Publications

TitleNutritional, Immunological and Health Status of the Elderly Population Living in Poor Neighbourhoods of Quito, Ecuador
AuthorsSempertegui F., Estrella B., Elmieh N., Jordan M., Ahmed T., Rodriguez A., Tucker K. L., Hamer D. H., Reeves P. G., Meydani S. N.
PublicationBr J Nutr. 2006 Nov; 96(5):845-53.
AbstractThe number of elderly people is increasing in less-developed countries. Although nutritional deficiencies and infectious diseases are generally more prevalent in resource-poor countries, the health and nutritional status of the elderly in South America in general, and in Ecuador, in particular, remains largely unstudied. The objective of the present study was to assess the nutritional, immunological and health status of elderly Ecuadorians. A cross-sectional study was conducted to evaluate a sample of elderly Ecuadorians with 24 h dietary recalls, biochemical and anthropometric measurements, delayed type hypersensitivity skin response and a health questionnaire. The 145 elders who enrolled had a mean age of 74.3 (SD 6.9) years. Of the subjects, 52 % exhibited BMI >or=25 kg/m(2), whereas 9.1 % had BMI <or=20 kg/m(2). Means of dietary intakes were below recommendations for most nutrients; exceptions were carbohydrate, fat, Fe and Se. Serum nutrient levels indicated that 50, 44, 43, 19 and 18 % of participants had deficiencies of Zn, Fe, vitamins B12 and D, and folate, respectively. The mean number of positive responses to seven recall antigens was 2.1 (SD 1.7) with an induration diameter of 9.9 (SD 7) mm, which are substantially lower than those reported for elders in developed countries. During the previous 6 months, 54 and 21 % of subjects reported at least one episode of respiratory infection or diarrhoea, respectively. Of these, 47 % sought care at a hospital or from a physician and 96 % from a relative or friend. In conclusion, while few elderly Ecuadorians were underweight, obesity was common. Micronutrient deficiencies were prevalent and may contribute to reduced immunological responses in this population.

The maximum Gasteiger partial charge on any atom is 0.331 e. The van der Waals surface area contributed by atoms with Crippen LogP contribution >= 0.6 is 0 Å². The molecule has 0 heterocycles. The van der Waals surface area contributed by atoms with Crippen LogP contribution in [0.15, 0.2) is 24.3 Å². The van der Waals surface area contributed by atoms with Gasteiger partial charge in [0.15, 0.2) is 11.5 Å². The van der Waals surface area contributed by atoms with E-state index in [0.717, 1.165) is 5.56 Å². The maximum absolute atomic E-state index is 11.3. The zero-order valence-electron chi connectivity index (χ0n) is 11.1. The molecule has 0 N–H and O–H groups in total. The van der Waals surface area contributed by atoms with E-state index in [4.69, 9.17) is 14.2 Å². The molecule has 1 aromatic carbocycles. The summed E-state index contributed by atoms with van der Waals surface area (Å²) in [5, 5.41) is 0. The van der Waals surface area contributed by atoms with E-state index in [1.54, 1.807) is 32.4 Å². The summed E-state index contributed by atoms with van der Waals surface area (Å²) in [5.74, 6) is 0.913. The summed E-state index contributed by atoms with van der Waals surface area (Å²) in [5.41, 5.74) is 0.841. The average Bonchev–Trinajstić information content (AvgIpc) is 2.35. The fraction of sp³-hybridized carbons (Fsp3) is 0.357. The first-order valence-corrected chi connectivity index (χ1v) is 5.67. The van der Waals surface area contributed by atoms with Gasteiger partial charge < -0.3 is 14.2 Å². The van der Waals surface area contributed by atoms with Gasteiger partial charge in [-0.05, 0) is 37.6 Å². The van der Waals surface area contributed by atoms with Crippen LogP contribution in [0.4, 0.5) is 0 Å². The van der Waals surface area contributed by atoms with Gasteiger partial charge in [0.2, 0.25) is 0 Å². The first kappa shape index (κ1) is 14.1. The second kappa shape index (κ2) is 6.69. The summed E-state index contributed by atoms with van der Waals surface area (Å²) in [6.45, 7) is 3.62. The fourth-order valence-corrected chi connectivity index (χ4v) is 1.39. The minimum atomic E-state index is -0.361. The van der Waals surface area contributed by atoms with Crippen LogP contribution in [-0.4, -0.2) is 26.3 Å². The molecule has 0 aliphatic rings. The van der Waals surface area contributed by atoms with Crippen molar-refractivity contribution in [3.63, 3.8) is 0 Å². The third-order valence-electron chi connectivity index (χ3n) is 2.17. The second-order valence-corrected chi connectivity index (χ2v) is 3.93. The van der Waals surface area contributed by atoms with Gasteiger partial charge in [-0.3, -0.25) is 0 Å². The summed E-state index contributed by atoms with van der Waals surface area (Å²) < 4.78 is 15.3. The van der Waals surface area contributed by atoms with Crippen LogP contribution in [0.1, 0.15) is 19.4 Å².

URLhttp://www.ncbi.nlm.nih.gov/pubmed/17092372
Full TextDownload Document